Teacher evaluation panel audio segment: Education Writers Association national seminar

Teacher evaluation panel audio segment: Education Writers Association national seminar
From left to right: Ray Salazar, David Steele, Linda Darling-Hammond, Dale Mezzacappa at the EWA National Seminar 2013 Photo Credit: Samantha Hernandez

Click on the clip above to listen to an audio excerpt from the Education Writers Association National Seminar panel on teacher evaluation May 3, 2013.

Panel: K-12–Teacher Evaluation: Seeking Common Ground

Few areas of education policy and practice are evolving as rapidly as teacher evaluation. Moving beyond a Lake Wobegon world where all teachers are perfunctorily rated above average is seen as a linchpin in the strategy to improve student learning by enhancing teacher effectiveness.

But what are the best ways to draw an accurate picture of a teacher’s performance?

Moderator: Dale Mezzacappa, Philadelphia Public School Notebook

Linda Darling-Hammond, Stanford Graduate School of Education
David Steele, Hillsborough County School District, Fla.
Ray Salazar, The White Rhino: A Chicago Latino English Teacher

The audio segment begins with the statement by me and then includes some of the Q&A session.  Some of the topics that are discussed include:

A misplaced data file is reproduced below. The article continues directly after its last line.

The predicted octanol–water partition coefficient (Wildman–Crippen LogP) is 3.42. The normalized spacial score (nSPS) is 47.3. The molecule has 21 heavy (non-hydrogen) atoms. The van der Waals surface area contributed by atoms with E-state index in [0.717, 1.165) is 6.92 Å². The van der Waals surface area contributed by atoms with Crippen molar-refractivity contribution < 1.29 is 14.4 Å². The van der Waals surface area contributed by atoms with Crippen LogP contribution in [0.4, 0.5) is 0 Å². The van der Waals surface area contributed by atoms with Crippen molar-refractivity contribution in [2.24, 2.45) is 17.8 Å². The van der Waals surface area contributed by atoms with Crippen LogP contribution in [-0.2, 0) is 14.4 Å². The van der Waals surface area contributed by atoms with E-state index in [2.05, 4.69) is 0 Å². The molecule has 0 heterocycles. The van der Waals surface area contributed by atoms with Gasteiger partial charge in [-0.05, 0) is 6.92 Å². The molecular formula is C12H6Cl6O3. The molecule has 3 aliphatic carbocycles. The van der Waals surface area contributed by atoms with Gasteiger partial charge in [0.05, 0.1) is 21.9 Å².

• Value added measures: tests that are used to measure student growth or progress
  • The Danielson Framework for teacher evaluation: Thumbs up?  Thumbs down?
  • Peer Reviews
  • Student Learning Objectives [or performance assessments] as alternatives to value added measures.
  • The roles of and risks with value added measures

Join the conversation after listening to the audio clip.  You don’t have to be a teacher to post a comment:

  1. What’s best for students and manageable for teachers?
  2. Should students’ evaluations of teachers be taken into account?
  3. What’s your response to my students’ definitions of good and bad teachers?
  4. I argue that good teachers help students heal and transcend their circumstances through academic work and social-emotional support.  Do you agree or disagree?
  5. How would you have responded to the education reporters’ questions?

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